CHIANG RAI – Justice Minister Paiboon Koomchaya has officially kicked off another stage of the Safe Mekong Joint Operation. Thailand and three neighbors sharing the river will step up operations against both makers and smugglers in the Mekong corridor.
The latest renewal of the battle against illicit drugs is both welcome and lamentably incomplete the Bangkok Post reports.
Authorities have also launched campaigns to stifle the rampant drug-dealing from within prisons. As usual, promises to help the victims of drug trafficking are left behind.
A two-part anti-trafficking campaign began yesterday, from two directions. Gen Paiboon and allies Myanmar, Laos and China kicked off stage two of their Mekong-area crackdown.
The minister has been unable to provide any figures, but claims the first, three-month stage “yielded results”. The aim is to stop the smugglers from crossing or using the mighty Mekong to move drugs from factories in Myanmar and Laos to markets in Thailand and China.
The goal of the current, second stage of the campaign is to stem and eventually halt the flow of chemical precursors needed to make drugs. For example, illicit drug chemists use ephedrine and pseudoephedrine to manufacture methamphetamine’s, or ya ba. Ascetic acid is a common precursor in the making of heroin. Gen Paiboon is to approach Vietnam, South Korea, India and Cambodia to ask for better export controls.
The justice minister and the Office of the Narcotics Control Board secretary-general Permpong Chaovalit will try again to shut down prison-based drug traffickers. This is chiefly a matter of corruption, with prison authorities at the heart of the problem. Tighter prison controls will be attempted once again.
What is missing is clear enough. Every new government for the past 20 years has promised what the Narcotics Control Office formerly called a “holistic approach” to the drug abuse problem. Each new prime minister, civilian and military, has publicly renewed the promise to address the very real problem of drug abusers. Each new premier, whether elected, selected or self-appointed, has repeated the determination to deal humanely with both traffickers and their victims. And now, as usual, full attention has been given to the attempt to stamp out drug abuse by stamping out drug dealers.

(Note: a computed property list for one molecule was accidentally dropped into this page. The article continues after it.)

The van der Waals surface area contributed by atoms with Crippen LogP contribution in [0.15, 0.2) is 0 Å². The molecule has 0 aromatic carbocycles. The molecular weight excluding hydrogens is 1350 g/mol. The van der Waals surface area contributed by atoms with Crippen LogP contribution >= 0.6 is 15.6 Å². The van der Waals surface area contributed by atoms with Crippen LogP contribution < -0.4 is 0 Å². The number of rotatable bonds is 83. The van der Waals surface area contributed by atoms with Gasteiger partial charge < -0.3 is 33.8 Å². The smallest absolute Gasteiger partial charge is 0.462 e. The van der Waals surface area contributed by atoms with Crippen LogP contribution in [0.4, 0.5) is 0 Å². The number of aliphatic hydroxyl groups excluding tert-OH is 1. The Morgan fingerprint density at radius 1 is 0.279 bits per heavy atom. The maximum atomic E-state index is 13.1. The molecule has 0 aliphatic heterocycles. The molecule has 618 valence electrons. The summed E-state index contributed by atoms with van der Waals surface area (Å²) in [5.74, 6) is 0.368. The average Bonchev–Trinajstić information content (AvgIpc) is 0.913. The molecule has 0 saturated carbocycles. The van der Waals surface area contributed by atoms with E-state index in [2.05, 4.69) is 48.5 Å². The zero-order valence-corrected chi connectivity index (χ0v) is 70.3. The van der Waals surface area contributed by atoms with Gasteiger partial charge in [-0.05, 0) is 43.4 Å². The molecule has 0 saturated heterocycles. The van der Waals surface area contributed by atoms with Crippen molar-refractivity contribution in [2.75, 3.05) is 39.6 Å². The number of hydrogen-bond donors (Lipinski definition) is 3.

Yet two truths must be clear to all by now. The first is that filling prisons and then building more for street peddlers is a failed policy. The men and women at the top of this chain have the cash and connections to ensure that drug peddling continues. As one petty dealer is removed to prison — or, during the dark Thaksin days, killed — another takes his or her place. Fighting the “ant army” of small-time drug dealers will fail.
Street-corner dealers are usually drug abusers, anyhow. Rather than feed the treadmills into useless prison cells, authorities must take a more proactive and useful approach. Providing understanding and opportunity — training and a chance for employment, for example — will not only take street dealers off the corners but will do so permanently.
Helping abusers is no universal medicine for the drug trafficking illness that afflicts the country. Putting the pressure on the big makers, smugglers and organizers of the drug trade is a necessary policy. It is time to hold the feet of the Myanmar government to the fire of international opinion.
It has curiously failed to take any steps to attack, destroy and close drug factories in the country. It also has failed to cooperate in finding, arresting and deporting foreign kingpins, who effectively live in Myanmar in safety.